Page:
White Collar Crime

White-collar crime refers to financially motivated nonviolent crime committed by business and government professionals.


White collar crime is a nonviolent crime committed for financial gain. It is a crime committed by a person of respectability and high social status in the course of his occupation.

Most white collar crime is investigated and prosecuted by federal authorities: the FBIthe Securities and Exchange Commission (SEC) and the Financial Industry Regulatory Authority, Inc. (FINRA). Individuals can go to prison and steep fines if they are convicted of white collar crimes. Authorities can also pursue financial damages from corporations and banks that commit white collar crime on an institution-wide level.

The most common white collar offenses include:

  • Bribery involves using money, goods, services or information to influence the actions, opinions, or decisions of the taker. Even if a transaction is never completed, offering or soliciting of a bribe is enough to incur criminal liability.
  • Extortion occurs when one person illegally obtains property from another by actual or threatened force, fear, or violence, or under cover of official right. Force can be a violent act or even placing a person in fear of something terrible to come.
  • Fraud is a type of crime which involves deceiving someone for monetary gain. One common type of white collar fraud is securities fraud (fraud around the trading of securities).
  • Embezzlement is improperly taking money from someone to whom you owe some type of duty, when a person who has been entrusted with money or property appropriates it for his or her own use and benefit.
  • Tax evasion is using illegal means to avoid paying taxes. Tax evasion can range from simply filing tax forms with false information, to illegally transferring property so as to avoid tax obligations.
  • Money laundering is the investment or transfer of money from racketeering, drug transactions or other embezzlement schemes so that it appears that its original source either cannot be traced or is legitimate.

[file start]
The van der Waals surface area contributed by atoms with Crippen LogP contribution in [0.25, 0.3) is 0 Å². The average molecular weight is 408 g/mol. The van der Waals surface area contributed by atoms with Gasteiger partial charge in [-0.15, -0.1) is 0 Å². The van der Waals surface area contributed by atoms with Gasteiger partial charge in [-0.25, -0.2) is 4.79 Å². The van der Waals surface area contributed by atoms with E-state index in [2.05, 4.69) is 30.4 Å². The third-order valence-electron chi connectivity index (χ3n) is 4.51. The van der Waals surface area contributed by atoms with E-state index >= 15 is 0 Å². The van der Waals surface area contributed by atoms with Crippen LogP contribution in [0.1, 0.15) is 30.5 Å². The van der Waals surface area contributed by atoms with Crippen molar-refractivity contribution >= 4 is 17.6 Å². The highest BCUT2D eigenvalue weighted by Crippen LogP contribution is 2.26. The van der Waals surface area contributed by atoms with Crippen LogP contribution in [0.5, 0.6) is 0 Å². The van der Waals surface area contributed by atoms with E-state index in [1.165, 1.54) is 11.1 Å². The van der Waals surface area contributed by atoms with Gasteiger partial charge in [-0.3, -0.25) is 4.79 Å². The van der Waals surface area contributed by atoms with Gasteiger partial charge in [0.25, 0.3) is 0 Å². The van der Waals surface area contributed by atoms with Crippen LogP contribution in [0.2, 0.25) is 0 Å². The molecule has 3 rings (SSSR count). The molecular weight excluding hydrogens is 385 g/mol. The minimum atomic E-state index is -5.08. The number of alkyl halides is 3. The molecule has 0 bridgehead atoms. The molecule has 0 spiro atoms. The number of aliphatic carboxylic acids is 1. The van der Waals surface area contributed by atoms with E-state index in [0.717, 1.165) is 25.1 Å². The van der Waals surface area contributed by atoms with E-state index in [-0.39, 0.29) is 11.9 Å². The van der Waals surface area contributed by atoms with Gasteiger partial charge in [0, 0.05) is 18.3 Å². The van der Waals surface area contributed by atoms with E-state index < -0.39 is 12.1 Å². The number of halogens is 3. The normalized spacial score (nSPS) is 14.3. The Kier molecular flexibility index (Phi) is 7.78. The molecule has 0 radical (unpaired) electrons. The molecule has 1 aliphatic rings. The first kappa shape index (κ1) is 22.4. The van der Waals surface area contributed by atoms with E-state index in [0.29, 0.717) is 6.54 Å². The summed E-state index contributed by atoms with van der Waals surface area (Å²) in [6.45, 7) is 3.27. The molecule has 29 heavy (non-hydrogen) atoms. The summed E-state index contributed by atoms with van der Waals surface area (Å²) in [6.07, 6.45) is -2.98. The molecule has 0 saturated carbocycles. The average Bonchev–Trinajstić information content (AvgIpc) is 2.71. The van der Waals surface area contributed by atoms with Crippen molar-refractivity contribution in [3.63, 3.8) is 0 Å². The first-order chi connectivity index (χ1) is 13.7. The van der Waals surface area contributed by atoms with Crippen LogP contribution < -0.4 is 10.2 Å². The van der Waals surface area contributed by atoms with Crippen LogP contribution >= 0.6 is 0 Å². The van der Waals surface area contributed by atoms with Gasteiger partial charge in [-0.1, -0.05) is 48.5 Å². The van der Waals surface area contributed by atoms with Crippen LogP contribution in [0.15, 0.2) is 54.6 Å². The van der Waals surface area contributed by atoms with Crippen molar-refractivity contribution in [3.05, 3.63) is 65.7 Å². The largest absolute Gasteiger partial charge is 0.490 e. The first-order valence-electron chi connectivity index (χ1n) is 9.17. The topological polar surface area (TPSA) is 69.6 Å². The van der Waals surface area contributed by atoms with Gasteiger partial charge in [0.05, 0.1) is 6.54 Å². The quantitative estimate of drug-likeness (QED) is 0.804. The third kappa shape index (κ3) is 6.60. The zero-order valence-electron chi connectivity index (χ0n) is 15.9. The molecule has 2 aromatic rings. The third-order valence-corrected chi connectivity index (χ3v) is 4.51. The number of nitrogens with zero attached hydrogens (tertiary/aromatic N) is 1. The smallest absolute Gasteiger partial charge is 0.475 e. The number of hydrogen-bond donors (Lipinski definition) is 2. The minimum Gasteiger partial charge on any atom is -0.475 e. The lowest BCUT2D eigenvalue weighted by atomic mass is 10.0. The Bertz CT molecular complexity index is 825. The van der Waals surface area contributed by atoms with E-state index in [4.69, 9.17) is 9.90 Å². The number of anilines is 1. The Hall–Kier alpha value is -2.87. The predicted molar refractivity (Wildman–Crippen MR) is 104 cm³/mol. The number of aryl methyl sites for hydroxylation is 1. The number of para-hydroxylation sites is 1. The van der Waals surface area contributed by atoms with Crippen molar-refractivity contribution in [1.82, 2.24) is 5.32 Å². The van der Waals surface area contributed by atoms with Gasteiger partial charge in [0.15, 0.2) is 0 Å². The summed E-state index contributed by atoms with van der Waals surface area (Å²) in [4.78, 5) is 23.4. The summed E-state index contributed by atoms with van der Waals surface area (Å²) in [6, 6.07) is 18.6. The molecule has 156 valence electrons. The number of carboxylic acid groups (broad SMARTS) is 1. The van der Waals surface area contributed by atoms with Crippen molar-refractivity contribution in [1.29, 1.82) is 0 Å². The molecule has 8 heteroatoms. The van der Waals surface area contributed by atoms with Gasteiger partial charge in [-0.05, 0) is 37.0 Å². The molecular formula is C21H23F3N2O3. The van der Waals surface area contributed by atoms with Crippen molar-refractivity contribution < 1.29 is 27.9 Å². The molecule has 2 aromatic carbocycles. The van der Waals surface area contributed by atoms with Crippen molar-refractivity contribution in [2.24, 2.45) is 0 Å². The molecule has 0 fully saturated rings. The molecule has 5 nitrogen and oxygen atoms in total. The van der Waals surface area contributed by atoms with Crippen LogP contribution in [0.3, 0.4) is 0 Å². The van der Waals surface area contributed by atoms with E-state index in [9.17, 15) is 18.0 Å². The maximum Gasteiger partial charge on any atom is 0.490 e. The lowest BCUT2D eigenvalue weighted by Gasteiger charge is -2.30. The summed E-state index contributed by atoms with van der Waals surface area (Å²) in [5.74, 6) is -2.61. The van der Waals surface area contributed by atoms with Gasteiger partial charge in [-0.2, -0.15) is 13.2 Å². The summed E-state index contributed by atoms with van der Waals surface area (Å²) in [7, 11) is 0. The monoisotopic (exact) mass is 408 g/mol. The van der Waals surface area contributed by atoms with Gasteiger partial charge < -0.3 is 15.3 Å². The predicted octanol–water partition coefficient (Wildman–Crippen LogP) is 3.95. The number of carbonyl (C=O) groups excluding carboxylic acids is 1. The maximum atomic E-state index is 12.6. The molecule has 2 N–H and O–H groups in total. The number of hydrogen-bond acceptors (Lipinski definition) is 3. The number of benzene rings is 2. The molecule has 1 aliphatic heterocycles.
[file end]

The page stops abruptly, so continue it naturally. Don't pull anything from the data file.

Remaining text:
• Blackmail is a demand for money or other consideration under threat to do bodily harm, to injure property, to accuse of a crime, or to expose secrets. Blackmail involves a threat to do something that would cause a person to suffer embarrassment or financial loss, unless that person meets certain demands.

Many white collar crimes are especially difficult to prosecute because the perpetrators use sophisticated means to conceal their activities through a series of complex transactions. One of the aspects of white collar crime is that suspects will often become aware of the fact that they are being investigated days, weeks, or even months prior to their arrest.

An experienced white collar defense attorney can help navigate any potential criminal liability, as well as defenses that may be available. Contact a white collar crime lawyer for advice about your situation.

Thomas Elliott

Education: Brooklyn Law School, Brooklyn, New York. Pace University, White Plains, New York.
Professional Associations and Memberships: American Bar Association, New York State Bar, The Association of the Bar of the City of New York, Brooklyn Bar Association, National Academy of Elder Law Attorneys (NAELA).

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